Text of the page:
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  1. #41


    Here is the HTML version of the scholarly article mentioned in Time (they stated both HTML and PDF were free, so hopefully you can access them):

    I too thought that I didn't use any study techniques (just paid attention). But when I looked at the actual scholarly article I found I did a couple of things not mentioned in the OP, but was mentioned in the APS article (and in passing in the Time article).

    Namely, I did the following instinctively (though I did not know these were "study techniques"):
    1. Elaborative interrogation Generating an explanation for why an explicitly stated fact or concept is true
    2. Self-explanation Explaining how new information is related to known information, or explaining steps taken
    during problem solving

    What minimal "Studying" I did do, fell into the following:
    8. Practice testing Self-testing or taking practice tests over to-be-learned material
    9. Distributed practice Implementing a schedule of practice that spreads out study activities over time
    10. Interleaved practice Implementing a schedule of practice that mixes different kinds of problems, or a schedule of
    study that mixes different kinds of material, within a single study session

    The numbering used is the order that they listed in scholarly article, not my own preference.

    But I only used any of the above three techniques out of desperation (IOW, when feeling like I wasn't actually learning anything but still wanted to pass some tests).

    Considering the article mainly reviewed studies that judged the effectiveness of techniques with tests, I don't think it should come as much of a surprise that the practice-test based preparation was better preparation for the tests themselves.

    If we judged effectiveness of learning by probing the students 10 years later, I think we would see very different results.

    A few of the "study techniques" that I am very disappointed to not see are:
    1) Making use of what I learned to process the world around me on a continuous basis.
    2) Thinking of projects I can create or products I can invent based on what I have learned.
    3) Discussing and debating things with colleagues, friends, strangers, or whoever is willing based on what I've learned.

    These are pretty high on my list for what I naturally do when I "study".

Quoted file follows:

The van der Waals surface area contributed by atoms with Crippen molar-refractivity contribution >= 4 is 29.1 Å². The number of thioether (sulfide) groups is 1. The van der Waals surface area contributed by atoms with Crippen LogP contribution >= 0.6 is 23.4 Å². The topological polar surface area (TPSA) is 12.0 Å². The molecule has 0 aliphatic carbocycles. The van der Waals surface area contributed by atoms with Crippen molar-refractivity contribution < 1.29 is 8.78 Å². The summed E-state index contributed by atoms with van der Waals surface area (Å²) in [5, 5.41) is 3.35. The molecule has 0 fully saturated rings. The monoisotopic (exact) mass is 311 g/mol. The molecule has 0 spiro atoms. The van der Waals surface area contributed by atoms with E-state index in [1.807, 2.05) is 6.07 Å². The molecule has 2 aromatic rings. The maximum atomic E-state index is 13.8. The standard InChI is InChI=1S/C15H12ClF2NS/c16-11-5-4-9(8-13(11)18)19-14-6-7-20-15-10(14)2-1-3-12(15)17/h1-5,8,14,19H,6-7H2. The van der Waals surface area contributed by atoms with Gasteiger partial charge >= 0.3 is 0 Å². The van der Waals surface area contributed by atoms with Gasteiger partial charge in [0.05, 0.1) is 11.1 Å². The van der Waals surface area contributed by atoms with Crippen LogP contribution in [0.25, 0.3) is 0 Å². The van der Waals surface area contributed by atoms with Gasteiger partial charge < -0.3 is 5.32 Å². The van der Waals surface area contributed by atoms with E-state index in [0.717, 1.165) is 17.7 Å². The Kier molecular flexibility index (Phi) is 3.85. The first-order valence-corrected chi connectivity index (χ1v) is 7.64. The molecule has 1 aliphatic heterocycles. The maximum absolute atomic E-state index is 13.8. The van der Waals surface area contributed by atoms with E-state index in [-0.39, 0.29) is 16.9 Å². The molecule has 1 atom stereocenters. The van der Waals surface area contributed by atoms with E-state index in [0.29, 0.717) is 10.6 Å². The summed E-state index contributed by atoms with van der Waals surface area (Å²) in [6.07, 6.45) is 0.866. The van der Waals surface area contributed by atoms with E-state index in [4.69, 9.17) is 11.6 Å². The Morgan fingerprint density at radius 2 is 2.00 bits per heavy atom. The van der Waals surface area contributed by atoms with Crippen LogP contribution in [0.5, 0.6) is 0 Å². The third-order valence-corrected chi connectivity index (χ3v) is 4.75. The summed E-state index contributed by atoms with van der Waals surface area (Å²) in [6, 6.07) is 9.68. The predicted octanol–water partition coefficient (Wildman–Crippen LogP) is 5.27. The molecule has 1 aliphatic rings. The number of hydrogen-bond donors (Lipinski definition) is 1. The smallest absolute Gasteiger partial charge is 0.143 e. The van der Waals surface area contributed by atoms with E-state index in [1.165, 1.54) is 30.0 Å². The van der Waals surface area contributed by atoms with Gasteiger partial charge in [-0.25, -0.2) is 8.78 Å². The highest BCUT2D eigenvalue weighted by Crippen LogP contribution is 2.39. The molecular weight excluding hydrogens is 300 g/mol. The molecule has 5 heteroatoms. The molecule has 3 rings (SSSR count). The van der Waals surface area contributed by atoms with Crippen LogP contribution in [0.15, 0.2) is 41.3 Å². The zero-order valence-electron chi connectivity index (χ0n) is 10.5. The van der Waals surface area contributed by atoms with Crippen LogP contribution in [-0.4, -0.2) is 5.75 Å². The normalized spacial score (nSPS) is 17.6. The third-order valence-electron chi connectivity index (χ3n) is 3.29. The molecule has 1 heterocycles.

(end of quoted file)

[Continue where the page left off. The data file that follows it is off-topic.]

Accept the past. Live for the present. Look forward to the future.
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    "As our island of knowledge grows, so does the shore of our ignorance." John Wheeler
    "[A] scientist looking at nonscientific problems is just as dumb as the next guy." Richard Feynman
    "[P]etabytes of [] data is not the same thing as understanding emergent mechanisms and structures." Jim Crutchfield

  2. #42
    pathwise dependent FDG's Avatar
    Join Date
    Aug 2007


    ygolo, very nice post. Resonates with what I also think should be the way to learn something you enjoy learning. I guess, however, some people really have to force themselves to do any kind of learning?
    ENTj 7-3-8 sx/sp

  3. #43
    Senior Member
    Join Date
    Nov 2012


    The more I can distance myself from the concept of highlighting, the better. I have always viewed it as a totally useless learning technique. If I buy a used book which has been highlighted, it really does bother me. I do the best I can to ignore it.

  4. #44
    Emperor/Dictator kyuuei's Avatar
    Join Date
    Aug 2008


    I wouldn't say summarizing, but putting things into your own words is a technique that really helped me out a ton. "Define this yourself. NOW read the actual dictionary definition." If you were spot-on-enough, you could keep your own definition in your head and BAM! There it is all the time.

    Everything has merits. Highlighting things that confused you means you can go back and focus on them later (like, say, when you don't have 3 chapters to read by tomorrow morning) but I don't think highlighting helps a ton on tests themselves.

    What works for me:
    - Practice problems
    - Practice tests (if there are any available)
    - Having to explain the concept to others/teaching the concepts to others
    - Putting things in my own words
    - Re-reading the material. When I do this, though, I quiz myself.. I try to say what is going to be said before the book does, and see what details I missed.
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  5. #45
    Senior Member Raffaella's Avatar
    Join Date
    Jan 2014


    I stopped using highlighters because they distracted me too much. All the colours and pretty pictures you can create
    Be afraid of the old, they'll inherit your souls

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